It's MUCH easier to type on a keyboard (even the miniature phone ones..) than it is to type by hitting buttons on a touch screen. The newer ones have feedback to tell you when it thinks you've hit a key, but that doesn't help telling WHICH key you've hit -- it IS possible to touch type on a phone with a keyboard to some extent, it's strictly impossible with a touch screen keyboard.

Fail, because that's what touch screen keyboards are.

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FAIL

Not me!

Had an SE P1i for the past two years, and I HATE having to borrow anyone else's phones as I keep prodding the screen to do anything! Touch is just so much more natural than navigating with wheels, buttons, joysticks, etc. Of course the P1i *does* also have a real keyboard for when you need to type a lot/fast.

My network recently gave me a Nokia E63 as a free upgrade (the P1i is unlocked), and I hate it! Not 'cos it's bad, but because it doesn't have a touchscreen, which is just back to the Dark Ages.

Touch *IS* a much more natural interface, akin to using a mouse (or trackpad) instead of cursors.

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Touch is so 2009

I said as much back in August: http://catkeynes.com/CS00078.html

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Why use phones anyway?

I'm still trying to figure out why people put up with cell phones anyway.

I just don't get the appeal of overpriced poorly designed gadgets.

I dumped my cell phone a long time ago & I've never missed it.

I keep an "emergency only" phone in my glove box just in case.

Maybe it is an advantage to be connected.

I think we may instead be reaching a point where we can't get anything done because of all the connection time.

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Happy

sidekick lx2009

If I want a touch screen I use my palm TX (it will talk to all of my phones), but my sidekick just rocks, unlimited data and text on a PAYG phone, the cool switchblade action, and button layout that works for the fattest of fingers ;)

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WTF?

They still have styli?

I'm still using a really ancient Palm device because I haven't been able to find something up-to-date that still uses a stylus. Yet this survey strongly implies that there are still a significant enough number of stylus-based devices out there to ask about them. Someone tell me what those are?

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survey accurate for a change

I had a touch screen device that was not very impressive, i currently have a button device that is rudimentary which means my carrier is constantly trying to get me to upgrade.

I am in no rush to move to touch only based on past experience, so although i may get an iphone at some point in the future, i am in no rush... my patience has already brought 3g to iphones which was a basic requirement in europe and arrogant of apple to have missed on the original.

By the time i get around to maybe getting an iphone, i expect the touch interface to be perfect, anything less will mean buttons probably for a few years more.

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Happy

And here's my own spot survey results!

This afternoon's meeting involved nine people from four companies all with company phones. On display were eight Blackberrys and a lone iPhone (yes, a 3Gs as a company phone!!). The BBs were all keyboard models (9700, 9000 and an 8520, not a Storm in sight) and their owners all had that crackberry email twitch whenever they saw an email alert on screen. I'm guessing that if I asked any of those BB users to give up their keyboards and try emailing by touchscreen then they would look at me with horror. I personally have perfected the Max Schreck claws of the confirmed crackberry addict and I'm not sure I could reach even half the typing speed on a touchscreen device, not unless it had a slide-out keyboard like the HTC TyTN 2 so I could get the best of both worlds. An iPhone slider would also make an interesting device if it could securely synch with RIM's BES.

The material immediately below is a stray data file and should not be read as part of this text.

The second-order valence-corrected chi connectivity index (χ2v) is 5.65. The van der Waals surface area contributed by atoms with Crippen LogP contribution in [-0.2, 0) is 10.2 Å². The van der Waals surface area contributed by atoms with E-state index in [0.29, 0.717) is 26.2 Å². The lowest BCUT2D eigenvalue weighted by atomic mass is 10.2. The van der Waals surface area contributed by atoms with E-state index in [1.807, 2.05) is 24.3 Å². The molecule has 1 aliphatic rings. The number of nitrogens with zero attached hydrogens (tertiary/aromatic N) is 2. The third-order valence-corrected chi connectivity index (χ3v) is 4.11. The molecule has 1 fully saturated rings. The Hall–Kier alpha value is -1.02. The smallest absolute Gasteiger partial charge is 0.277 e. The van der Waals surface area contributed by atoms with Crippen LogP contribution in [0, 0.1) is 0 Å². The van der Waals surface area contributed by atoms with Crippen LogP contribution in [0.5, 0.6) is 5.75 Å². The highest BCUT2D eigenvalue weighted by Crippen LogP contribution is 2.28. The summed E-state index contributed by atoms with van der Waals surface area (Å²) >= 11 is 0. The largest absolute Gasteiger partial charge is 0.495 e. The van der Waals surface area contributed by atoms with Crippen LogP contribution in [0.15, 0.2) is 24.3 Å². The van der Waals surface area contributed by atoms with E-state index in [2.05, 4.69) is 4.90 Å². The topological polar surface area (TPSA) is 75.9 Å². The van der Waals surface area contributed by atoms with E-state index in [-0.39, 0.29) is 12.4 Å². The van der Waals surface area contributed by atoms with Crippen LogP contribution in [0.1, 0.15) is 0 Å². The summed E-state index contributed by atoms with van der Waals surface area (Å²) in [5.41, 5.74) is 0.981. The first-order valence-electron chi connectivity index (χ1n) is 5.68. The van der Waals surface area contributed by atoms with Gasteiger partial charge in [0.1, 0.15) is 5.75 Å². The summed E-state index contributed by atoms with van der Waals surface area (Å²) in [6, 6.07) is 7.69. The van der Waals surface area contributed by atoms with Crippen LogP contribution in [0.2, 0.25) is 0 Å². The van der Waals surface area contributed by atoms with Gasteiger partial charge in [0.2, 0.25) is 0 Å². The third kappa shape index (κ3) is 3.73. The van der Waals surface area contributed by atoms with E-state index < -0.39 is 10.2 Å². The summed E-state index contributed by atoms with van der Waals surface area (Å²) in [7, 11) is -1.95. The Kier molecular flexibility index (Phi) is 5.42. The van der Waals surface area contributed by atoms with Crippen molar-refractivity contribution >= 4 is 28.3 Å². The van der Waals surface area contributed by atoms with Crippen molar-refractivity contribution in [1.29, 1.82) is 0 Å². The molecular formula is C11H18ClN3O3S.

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Paris Hilton

aaarrgghh

Why do we keep going round in circles like this?

The phone I want would be 100% voice operated for most things, and would use it's camera to watch me touch typing on the table top for creating documents.

I don't care about touch screens or buttons - when am I going to be able to get DAB radio on it? or stream BBC radio 4 Long Wave by wifi, at least?

stop tiddling about - innovate. Or at least put the SDHC slot on the outside so you don't have to take the battery out to change it.

Paris, cos she doesn't care about being touched either.

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Bronze badge

Happy with touch-screen

Started with a Sony/Ericsson P800 and it wasn't bad (removed the detachable numeric pad, used the screen only). Then S/E screwed it up with the P900.

Moved to a HTC Hermes with a slide-away keyboard. Didn't mind it, the keyboard was OK, but I found myself using it less and less as I became used to the on-screen keyboard. (yes, I do have thick fingers as well).

I have now upgrade to a HTC Touch HD and layered SPB Shell on top, no keyboard, and as for going back to a physical keyboard "the thought hadn't even begun to consider the possibility of crossing my mind".

Of course, YMMV.

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WTF?

Use something good, and change your mind.

Having used a HTC Hero, I doubt I'd ever use another non-touchscreen phone. However, had my first touchscreen phone been a Blackberry Storm or something similar, I'd be swearing off touchscreen as the sign of the devil. A cheap or badly designed touchscreen is almost no touchscreen at all - I'm thinking of the ones they put on ticket machines in National Rail stations, which are awful to use and massively unresponsive. Oh, and the one on my old TomTom One - shocking to use, you have to /really/ push down hard on the screen and one day I'm sure I'm going to put a finger through it.